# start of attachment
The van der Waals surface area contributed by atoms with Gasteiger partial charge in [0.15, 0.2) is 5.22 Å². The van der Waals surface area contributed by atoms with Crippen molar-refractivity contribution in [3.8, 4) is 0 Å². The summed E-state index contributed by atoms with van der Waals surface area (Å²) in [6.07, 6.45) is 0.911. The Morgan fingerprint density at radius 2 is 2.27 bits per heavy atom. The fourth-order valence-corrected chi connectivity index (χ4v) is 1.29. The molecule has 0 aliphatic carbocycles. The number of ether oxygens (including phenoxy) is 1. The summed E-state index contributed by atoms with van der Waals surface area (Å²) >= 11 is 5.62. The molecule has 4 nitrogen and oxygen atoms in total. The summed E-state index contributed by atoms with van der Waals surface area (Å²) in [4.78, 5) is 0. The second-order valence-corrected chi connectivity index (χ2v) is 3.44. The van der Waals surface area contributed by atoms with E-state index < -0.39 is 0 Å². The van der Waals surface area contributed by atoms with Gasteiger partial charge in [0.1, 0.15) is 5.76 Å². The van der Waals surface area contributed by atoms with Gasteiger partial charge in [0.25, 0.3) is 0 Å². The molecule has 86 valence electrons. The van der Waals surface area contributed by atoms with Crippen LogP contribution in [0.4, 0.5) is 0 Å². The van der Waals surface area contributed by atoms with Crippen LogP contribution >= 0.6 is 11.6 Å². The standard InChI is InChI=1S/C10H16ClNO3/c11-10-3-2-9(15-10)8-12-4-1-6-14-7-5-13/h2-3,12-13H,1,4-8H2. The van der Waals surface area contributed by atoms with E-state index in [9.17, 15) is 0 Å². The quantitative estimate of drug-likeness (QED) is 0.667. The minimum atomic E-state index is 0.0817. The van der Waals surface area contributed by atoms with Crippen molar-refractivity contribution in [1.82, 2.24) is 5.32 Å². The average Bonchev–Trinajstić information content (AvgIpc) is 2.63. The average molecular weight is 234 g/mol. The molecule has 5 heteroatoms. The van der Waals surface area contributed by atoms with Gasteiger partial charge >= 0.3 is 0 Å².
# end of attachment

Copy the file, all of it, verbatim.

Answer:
The van der Waals surface area contributed by atoms with Gasteiger partial charge in [0.15, 0.2) is 5.22 Å². The van der Waals surface area contributed by atoms with Crippen molar-refractivity contribution in [3.8, 4) is 0 Å². The summed E-state index contributed by atoms with van der Waals surface area (Å²) in [6.07, 6.45) is 0.911. The Morgan fingerprint density at radius 2 is 2.27 bits per heavy atom. The fourth-order valence-corrected chi connectivity index (χ4v) is 1.29. The molecule has 0 aliphatic carbocycles. The number of ether oxygens (including phenoxy) is 1. The summed E-state index contributed by atoms with van der Waals surface area (Å²) >= 11 is 5.62. The molecule has 4 nitrogen and oxygen atoms in total. The summed E-state index contributed by atoms with van der Waals surface area (Å²) in [4.78, 5) is 0. The second-order valence-corrected chi connectivity index (χ2v) is 3.44. The van der Waals surface area contributed by atoms with E-state index < -0.39 is 0 Å². The van der Waals surface area contributed by atoms with Gasteiger partial charge in [0.1, 0.15) is 5.76 Å². The van der Waals surface area contributed by atoms with Gasteiger partial charge in [0.25, 0.3) is 0 Å². The molecule has 86 valence electrons. The van der Waals surface area contributed by atoms with Crippen LogP contribution in [0.4, 0.5) is 0 Å². The van der Waals surface area contributed by atoms with Crippen LogP contribution >= 0.6 is 11.6 Å². The standard InChI is InChI=1S/C10H16ClNO3/c11-10-3-2-9(15-10)8-12-4-1-6-14-7-5-13/h2-3,12-13H,1,4-8H2. The van der Waals surface area contributed by atoms with E-state index in [9.17, 15) is 0 Å². The quantitative estimate of drug-likeness (QED) is 0.667. The minimum atomic E-state index is 0.0817. The van der Waals surface area contributed by atoms with Crippen molar-refractivity contribution in [1.82, 2.24) is 5.32 Å². The average Bonchev–Trinajstić information content (AvgIpc) is 2.63. The average molecular weight is 234 g/mol. The molecule has 5 heteroatoms. The van der Waals surface area contributed by atoms with Gasteiger partial charge >= 0.3 is 0 Å².